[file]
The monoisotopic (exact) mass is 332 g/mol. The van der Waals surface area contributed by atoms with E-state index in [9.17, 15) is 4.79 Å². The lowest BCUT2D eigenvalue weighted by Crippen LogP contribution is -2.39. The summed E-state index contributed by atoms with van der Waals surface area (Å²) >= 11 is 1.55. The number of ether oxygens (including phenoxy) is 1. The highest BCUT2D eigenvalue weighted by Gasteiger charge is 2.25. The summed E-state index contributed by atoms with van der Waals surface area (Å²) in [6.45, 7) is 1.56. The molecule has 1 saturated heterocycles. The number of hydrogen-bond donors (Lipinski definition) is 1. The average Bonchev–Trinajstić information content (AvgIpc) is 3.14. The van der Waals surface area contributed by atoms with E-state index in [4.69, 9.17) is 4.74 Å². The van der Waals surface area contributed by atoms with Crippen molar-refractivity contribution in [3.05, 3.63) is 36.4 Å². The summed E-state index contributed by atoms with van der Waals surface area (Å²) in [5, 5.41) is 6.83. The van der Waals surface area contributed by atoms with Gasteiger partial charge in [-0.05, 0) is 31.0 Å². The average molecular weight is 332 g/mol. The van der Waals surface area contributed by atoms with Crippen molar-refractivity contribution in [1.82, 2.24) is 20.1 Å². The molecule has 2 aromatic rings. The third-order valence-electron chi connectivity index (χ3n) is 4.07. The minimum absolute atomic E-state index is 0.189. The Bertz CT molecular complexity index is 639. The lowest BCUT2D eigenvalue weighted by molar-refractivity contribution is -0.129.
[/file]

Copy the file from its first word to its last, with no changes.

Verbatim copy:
The monoisotopic (exact) mass is 332 g/mol. The van der Waals surface area contributed by atoms with E-state index in [9.17, 15) is 4.79 Å². The lowest BCUT2D eigenvalue weighted by Crippen LogP contribution is -2.39. The summed E-state index contributed by atoms with van der Waals surface area (Å²) >= 11 is 1.55. The number of ether oxygens (including phenoxy) is 1. The highest BCUT2D eigenvalue weighted by Gasteiger charge is 2.25. The summed E-state index contributed by atoms with van der Waals surface area (Å²) in [6.45, 7) is 1.56. The molecule has 1 saturated heterocycles. The number of hydrogen-bond donors (Lipinski definition) is 1. The average Bonchev–Trinajstić information content (AvgIpc) is 3.14. The van der Waals surface area contributed by atoms with E-state index in [4.69, 9.17) is 4.74 Å². The van der Waals surface area contributed by atoms with Crippen molar-refractivity contribution in [3.05, 3.63) is 36.4 Å². The summed E-state index contributed by atoms with van der Waals surface area (Å²) in [5, 5.41) is 6.83. The van der Waals surface area contributed by atoms with Gasteiger partial charge in [-0.05, 0) is 31.0 Å². The average molecular weight is 332 g/mol. The van der Waals surface area contributed by atoms with Crippen molar-refractivity contribution in [1.82, 2.24) is 20.1 Å². The molecule has 2 aromatic rings. The third-order valence-electron chi connectivity index (χ3n) is 4.07. The minimum absolute atomic E-state index is 0.189. The Bertz CT molecular complexity index is 639. The lowest BCUT2D eigenvalue weighted by molar-refractivity contribution is -0.129.